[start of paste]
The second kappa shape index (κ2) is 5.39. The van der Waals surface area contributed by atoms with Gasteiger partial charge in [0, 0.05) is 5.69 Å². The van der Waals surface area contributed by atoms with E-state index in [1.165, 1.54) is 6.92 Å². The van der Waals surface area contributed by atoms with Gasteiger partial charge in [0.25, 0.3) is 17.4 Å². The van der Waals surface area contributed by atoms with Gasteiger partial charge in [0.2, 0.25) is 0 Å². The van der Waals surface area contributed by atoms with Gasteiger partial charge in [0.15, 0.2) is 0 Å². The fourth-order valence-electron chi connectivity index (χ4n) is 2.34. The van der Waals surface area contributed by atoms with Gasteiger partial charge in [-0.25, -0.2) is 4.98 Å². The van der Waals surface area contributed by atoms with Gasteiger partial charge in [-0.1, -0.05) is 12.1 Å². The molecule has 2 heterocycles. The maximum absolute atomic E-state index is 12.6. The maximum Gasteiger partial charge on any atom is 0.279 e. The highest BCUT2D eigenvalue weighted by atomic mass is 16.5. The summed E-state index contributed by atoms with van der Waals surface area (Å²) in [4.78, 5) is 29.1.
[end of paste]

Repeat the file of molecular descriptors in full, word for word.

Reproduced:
The second kappa shape index (κ2) is 5.39. The van der Waals surface area contributed by atoms with Gasteiger partial charge in [0, 0.05) is 5.69 Å². The van der Waals surface area contributed by atoms with E-state index in [1.165, 1.54) is 6.92 Å². The van der Waals surface area contributed by atoms with Gasteiger partial charge in [0.25, 0.3) is 17.4 Å². The van der Waals surface area contributed by atoms with Gasteiger partial charge in [0.2, 0.25) is 0 Å². The van der Waals surface area contributed by atoms with Gasteiger partial charge in [0.15, 0.2) is 0 Å². The fourth-order valence-electron chi connectivity index (χ4n) is 2.34. The van der Waals surface area contributed by atoms with Gasteiger partial charge in [-0.25, -0.2) is 4.98 Å². The van der Waals surface area contributed by atoms with Gasteiger partial charge in [-0.1, -0.05) is 12.1 Å². The molecule has 2 heterocycles. The maximum absolute atomic E-state index is 12.6. The maximum Gasteiger partial charge on any atom is 0.279 e. The highest BCUT2D eigenvalue weighted by atomic mass is 16.5. The summed E-state index contributed by atoms with van der Waals surface area (Å²) in [4.78, 5) is 29.1.